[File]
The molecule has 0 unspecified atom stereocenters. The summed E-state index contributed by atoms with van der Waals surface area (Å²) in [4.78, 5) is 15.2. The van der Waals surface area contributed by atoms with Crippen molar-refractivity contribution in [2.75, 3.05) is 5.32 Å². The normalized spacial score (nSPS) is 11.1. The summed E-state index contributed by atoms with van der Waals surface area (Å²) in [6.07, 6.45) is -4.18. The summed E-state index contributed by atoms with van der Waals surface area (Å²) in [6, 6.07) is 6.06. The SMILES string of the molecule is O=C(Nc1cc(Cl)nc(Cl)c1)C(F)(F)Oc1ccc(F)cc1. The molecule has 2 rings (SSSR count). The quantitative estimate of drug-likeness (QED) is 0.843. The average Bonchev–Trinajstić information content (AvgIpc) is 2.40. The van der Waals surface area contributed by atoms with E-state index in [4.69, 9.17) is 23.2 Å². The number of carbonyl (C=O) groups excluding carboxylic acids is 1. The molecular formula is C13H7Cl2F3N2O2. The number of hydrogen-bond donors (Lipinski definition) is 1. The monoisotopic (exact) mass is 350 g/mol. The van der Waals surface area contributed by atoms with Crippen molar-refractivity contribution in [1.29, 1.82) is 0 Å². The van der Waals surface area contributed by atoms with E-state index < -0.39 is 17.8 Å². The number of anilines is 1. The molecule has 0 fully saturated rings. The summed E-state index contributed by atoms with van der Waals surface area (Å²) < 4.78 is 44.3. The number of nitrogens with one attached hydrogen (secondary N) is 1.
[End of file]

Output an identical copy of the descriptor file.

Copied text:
The molecule has 0 unspecified atom stereocenters. The summed E-state index contributed by atoms with van der Waals surface area (Å²) in [4.78, 5) is 15.2. The van der Waals surface area contributed by atoms with Crippen molar-refractivity contribution in [2.75, 3.05) is 5.32 Å². The normalized spacial score (nSPS) is 11.1. The summed E-state index contributed by atoms with van der Waals surface area (Å²) in [6.07, 6.45) is -4.18. The summed E-state index contributed by atoms with van der Waals surface area (Å²) in [6, 6.07) is 6.06. The SMILES string of the molecule is O=C(Nc1cc(Cl)nc(Cl)c1)C(F)(F)Oc1ccc(F)cc1. The molecule has 2 rings (SSSR count). The quantitative estimate of drug-likeness (QED) is 0.843. The average Bonchev–Trinajstić information content (AvgIpc) is 2.40. The van der Waals surface area contributed by atoms with E-state index in [4.69, 9.17) is 23.2 Å². The number of carbonyl (C=O) groups excluding carboxylic acids is 1. The molecular formula is C13H7Cl2F3N2O2. The number of hydrogen-bond donors (Lipinski definition) is 1. The monoisotopic (exact) mass is 350 g/mol. The van der Waals surface area contributed by atoms with Crippen molar-refractivity contribution in [1.29, 1.82) is 0 Å². The van der Waals surface area contributed by atoms with E-state index < -0.39 is 17.8 Å². The number of anilines is 1. The molecule has 0 fully saturated rings. The summed E-state index contributed by atoms with van der Waals surface area (Å²) < 4.78 is 44.3. The number of nitrogens with one attached hydrogen (secondary N) is 1.